We're living through a period of rapid media evolution unrivalled in history. Or at least since the invention of the printing press. Largely driven by digital elements - the internet foremost among them - this evolution also concerns the shifting landscape of print media. The rise of the 'freeconomy', which has seen many major print titles move to a freesheet model, has shifted the tectonic plates of influence.
But it's the digital media that offers the greatest number of new opportunities to those in the culture sector. At last month's Remix conference, held at the British Museum and Google HQ, we learned more about new initiatives such as augmented reality and the much-touted 'internet of things', and how they might specifically apply to artists and creative companies.
One thing that stood out was the way in which the live and digital experience are beginning to converge. A few notable examples include the evolution of virtual reality headsets that enable digital elements to populate the real world; the rise of 3D printing is linking the internet to tangible objects; and last year's Tate Sensorium tracked attendees' emotional responses to artworks using a digital tracker worn on the wrist.
As filmmaker Anthony Geffen, who worked with David Attenborough on his recent virtual reality tour of the Great Barrier Reef, put it, these new technologies are all about making people want to engage more deeply with the real world, rather than creating a "generation of couch potatoes with cardboard boxes on their heads". Many would argue the opposite, but it's important that the culture sector recognises and exploits the opportunities presented by the growth of digital media.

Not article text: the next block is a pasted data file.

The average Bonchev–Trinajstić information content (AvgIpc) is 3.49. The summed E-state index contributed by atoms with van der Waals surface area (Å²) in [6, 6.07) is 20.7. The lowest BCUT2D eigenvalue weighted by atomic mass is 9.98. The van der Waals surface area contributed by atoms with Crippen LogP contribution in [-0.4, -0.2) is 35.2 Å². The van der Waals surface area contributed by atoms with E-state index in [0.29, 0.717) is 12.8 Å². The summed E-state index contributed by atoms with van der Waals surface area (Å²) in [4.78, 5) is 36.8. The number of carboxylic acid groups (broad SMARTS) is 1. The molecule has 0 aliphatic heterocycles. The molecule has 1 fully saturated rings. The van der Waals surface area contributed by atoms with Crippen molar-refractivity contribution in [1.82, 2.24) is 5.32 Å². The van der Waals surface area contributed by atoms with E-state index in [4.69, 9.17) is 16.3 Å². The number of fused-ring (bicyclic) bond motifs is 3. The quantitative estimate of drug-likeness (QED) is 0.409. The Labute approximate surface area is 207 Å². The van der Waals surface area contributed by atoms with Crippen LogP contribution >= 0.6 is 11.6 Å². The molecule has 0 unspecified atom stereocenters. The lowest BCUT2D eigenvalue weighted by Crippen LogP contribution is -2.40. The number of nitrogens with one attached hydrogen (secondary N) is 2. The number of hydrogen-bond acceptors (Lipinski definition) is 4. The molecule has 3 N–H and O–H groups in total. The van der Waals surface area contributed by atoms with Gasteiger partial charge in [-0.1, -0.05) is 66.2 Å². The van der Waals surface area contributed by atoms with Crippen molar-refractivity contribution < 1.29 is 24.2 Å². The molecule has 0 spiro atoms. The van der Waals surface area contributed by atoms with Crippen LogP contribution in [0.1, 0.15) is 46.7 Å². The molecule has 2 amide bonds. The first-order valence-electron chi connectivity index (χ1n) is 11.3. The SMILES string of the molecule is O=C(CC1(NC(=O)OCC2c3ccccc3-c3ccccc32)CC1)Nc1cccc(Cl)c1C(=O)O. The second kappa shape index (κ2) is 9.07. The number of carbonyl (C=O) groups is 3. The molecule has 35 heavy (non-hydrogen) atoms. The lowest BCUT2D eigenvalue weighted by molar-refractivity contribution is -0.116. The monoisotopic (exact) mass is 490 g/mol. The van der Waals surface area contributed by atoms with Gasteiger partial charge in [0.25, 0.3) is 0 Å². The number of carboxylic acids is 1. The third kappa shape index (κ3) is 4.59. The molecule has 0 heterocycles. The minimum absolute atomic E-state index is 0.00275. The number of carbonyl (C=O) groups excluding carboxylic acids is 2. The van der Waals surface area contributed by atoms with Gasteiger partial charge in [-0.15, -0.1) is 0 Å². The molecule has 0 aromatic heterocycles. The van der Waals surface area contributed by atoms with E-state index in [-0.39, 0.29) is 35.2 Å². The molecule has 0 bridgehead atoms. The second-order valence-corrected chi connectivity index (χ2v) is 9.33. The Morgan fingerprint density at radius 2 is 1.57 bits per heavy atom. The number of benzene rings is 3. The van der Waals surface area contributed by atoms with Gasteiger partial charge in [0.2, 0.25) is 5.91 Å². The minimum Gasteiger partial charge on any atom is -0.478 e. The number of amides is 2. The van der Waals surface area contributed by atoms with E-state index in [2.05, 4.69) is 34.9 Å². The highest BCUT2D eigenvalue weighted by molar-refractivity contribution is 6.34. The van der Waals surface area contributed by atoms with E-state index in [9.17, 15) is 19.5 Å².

According to statistics from Google, in 2014 there were over 3 billion people online, versus 360 million in 2000 - a growth rate of 764%. Nearly half the world is now online, while in Europe over 75% of people have internet access. Civilisation has made a fundamental shift to digital, and it's still very much in its infancy. We have the chance to be pioneers.
As Chris Sanderson from The Future Laboratory pointed out in our recent interview, we're "only just beginning to scratch the surface at the intersection between culture and digital". He cited the idea of art on a mobile phone as one example - after all, it's merely a format.
So let's be bold and let's make digital work in the way we want it to. Rather than roll our eyes at the thought of virtual reality, let's consider the possibilities for its usage in a cultural arena. And rather than fear the impact on the live experience that digital media presents, let's embrace it as a chance to make our mark in this brave new world.
- Theo Bosanquet